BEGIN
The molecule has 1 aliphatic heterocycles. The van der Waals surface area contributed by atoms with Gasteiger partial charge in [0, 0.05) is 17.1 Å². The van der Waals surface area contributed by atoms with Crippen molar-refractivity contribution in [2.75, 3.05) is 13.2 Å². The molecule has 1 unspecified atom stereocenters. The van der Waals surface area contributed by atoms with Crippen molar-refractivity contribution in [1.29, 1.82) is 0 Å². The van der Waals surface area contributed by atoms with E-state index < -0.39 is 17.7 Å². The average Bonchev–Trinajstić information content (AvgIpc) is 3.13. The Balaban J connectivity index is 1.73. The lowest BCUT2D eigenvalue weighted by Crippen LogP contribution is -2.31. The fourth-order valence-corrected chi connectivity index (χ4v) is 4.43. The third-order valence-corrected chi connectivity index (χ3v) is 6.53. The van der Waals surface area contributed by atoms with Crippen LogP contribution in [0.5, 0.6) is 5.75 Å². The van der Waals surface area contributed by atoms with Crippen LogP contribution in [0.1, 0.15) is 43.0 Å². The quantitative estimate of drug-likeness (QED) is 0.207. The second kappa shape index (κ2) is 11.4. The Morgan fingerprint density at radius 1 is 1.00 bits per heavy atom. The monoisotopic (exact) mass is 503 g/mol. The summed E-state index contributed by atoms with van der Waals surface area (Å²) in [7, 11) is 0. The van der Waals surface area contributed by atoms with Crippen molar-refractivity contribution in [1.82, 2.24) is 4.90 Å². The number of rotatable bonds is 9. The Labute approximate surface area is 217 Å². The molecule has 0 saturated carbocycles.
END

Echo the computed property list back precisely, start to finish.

The molecule has 1 aliphatic heterocycles. The van der Waals surface area contributed by atoms with Gasteiger partial charge in [0, 0.05) is 17.1 Å². The van der Waals surface area contributed by atoms with Crippen molar-refractivity contribution in [2.75, 3.05) is 13.2 Å². The molecule has 1 unspecified atom stereocenters. The van der Waals surface area contributed by atoms with Crippen molar-refractivity contribution in [1.29, 1.82) is 0 Å². The van der Waals surface area contributed by atoms with E-state index < -0.39 is 17.7 Å². The average Bonchev–Trinajstić information content (AvgIpc) is 3.13. The Balaban J connectivity index is 1.73. The lowest BCUT2D eigenvalue weighted by Crippen LogP contribution is -2.31. The fourth-order valence-corrected chi connectivity index (χ4v) is 4.43. The third-order valence-corrected chi connectivity index (χ3v) is 6.53. The van der Waals surface area contributed by atoms with Crippen LogP contribution in [0.5, 0.6) is 5.75 Å². The van der Waals surface area contributed by atoms with Crippen LogP contribution in [0.1, 0.15) is 43.0 Å². The quantitative estimate of drug-likeness (QED) is 0.207. The second kappa shape index (κ2) is 11.4. The Morgan fingerprint density at radius 1 is 1.00 bits per heavy atom. The monoisotopic (exact) mass is 503 g/mol. The summed E-state index contributed by atoms with van der Waals surface area (Å²) in [7, 11) is 0. The van der Waals surface area contributed by atoms with Crippen molar-refractivity contribution in [1.82, 2.24) is 4.90 Å². The number of rotatable bonds is 9. The Labute approximate surface area is 217 Å². The molecule has 0 saturated carbocycles.